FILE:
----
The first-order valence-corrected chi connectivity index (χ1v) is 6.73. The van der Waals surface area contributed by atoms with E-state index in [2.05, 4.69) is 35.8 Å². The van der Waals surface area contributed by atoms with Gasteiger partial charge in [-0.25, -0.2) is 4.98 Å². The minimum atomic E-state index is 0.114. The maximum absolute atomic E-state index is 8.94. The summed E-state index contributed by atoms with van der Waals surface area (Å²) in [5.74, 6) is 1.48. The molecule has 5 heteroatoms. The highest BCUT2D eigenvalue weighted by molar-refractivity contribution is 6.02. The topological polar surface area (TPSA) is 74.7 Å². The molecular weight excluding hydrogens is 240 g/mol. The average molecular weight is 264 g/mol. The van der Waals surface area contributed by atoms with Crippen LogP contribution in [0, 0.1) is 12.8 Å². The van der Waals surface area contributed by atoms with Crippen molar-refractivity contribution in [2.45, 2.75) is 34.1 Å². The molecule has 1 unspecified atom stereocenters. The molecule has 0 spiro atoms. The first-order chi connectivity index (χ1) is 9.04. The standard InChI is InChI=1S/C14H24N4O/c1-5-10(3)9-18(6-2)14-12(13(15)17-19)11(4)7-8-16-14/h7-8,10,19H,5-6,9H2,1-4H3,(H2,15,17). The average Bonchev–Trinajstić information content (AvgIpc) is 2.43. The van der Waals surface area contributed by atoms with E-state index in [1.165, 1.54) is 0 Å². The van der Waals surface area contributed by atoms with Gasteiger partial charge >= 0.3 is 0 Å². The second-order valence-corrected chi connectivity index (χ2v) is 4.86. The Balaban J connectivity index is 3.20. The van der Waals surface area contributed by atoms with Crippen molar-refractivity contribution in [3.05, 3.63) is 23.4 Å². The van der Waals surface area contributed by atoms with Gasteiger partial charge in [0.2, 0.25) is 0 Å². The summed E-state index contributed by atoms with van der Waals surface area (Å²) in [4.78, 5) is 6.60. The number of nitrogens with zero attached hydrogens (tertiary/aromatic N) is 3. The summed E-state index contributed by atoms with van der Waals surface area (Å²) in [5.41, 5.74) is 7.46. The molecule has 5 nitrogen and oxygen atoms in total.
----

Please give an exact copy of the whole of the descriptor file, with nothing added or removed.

The first-order valence-corrected chi connectivity index (χ1v) is 6.73. The van der Waals surface area contributed by atoms with E-state index in [2.05, 4.69) is 35.8 Å². The van der Waals surface area contributed by atoms with Gasteiger partial charge in [-0.25, -0.2) is 4.98 Å². The minimum atomic E-state index is 0.114. The maximum absolute atomic E-state index is 8.94. The summed E-state index contributed by atoms with van der Waals surface area (Å²) in [5.74, 6) is 1.48. The molecule has 5 heteroatoms. The highest BCUT2D eigenvalue weighted by molar-refractivity contribution is 6.02. The topological polar surface area (TPSA) is 74.7 Å². The molecular weight excluding hydrogens is 240 g/mol. The average molecular weight is 264 g/mol. The van der Waals surface area contributed by atoms with Crippen LogP contribution in [0, 0.1) is 12.8 Å². The van der Waals surface area contributed by atoms with Crippen molar-refractivity contribution in [2.45, 2.75) is 34.1 Å². The molecule has 1 unspecified atom stereocenters. The molecule has 0 spiro atoms. The first-order chi connectivity index (χ1) is 9.04. The standard InChI is InChI=1S/C14H24N4O/c1-5-10(3)9-18(6-2)14-12(13(15)17-19)11(4)7-8-16-14/h7-8,10,19H,5-6,9H2,1-4H3,(H2,15,17). The average Bonchev–Trinajstić information content (AvgIpc) is 2.43. The van der Waals surface area contributed by atoms with E-state index in [1.165, 1.54) is 0 Å². The van der Waals surface area contributed by atoms with Gasteiger partial charge >= 0.3 is 0 Å². The second-order valence-corrected chi connectivity index (χ2v) is 4.86. The Balaban J connectivity index is 3.20. The van der Waals surface area contributed by atoms with Crippen molar-refractivity contribution in [3.05, 3.63) is 23.4 Å². The van der Waals surface area contributed by atoms with Gasteiger partial charge in [0.2, 0.25) is 0 Å². The summed E-state index contributed by atoms with van der Waals surface area (Å²) in [4.78, 5) is 6.60. The number of nitrogens with zero attached hydrogens (tertiary/aromatic N) is 3. The summed E-state index contributed by atoms with van der Waals surface area (Å²) in [5.41, 5.74) is 7.46. The molecule has 5 nitrogen and oxygen atoms in total.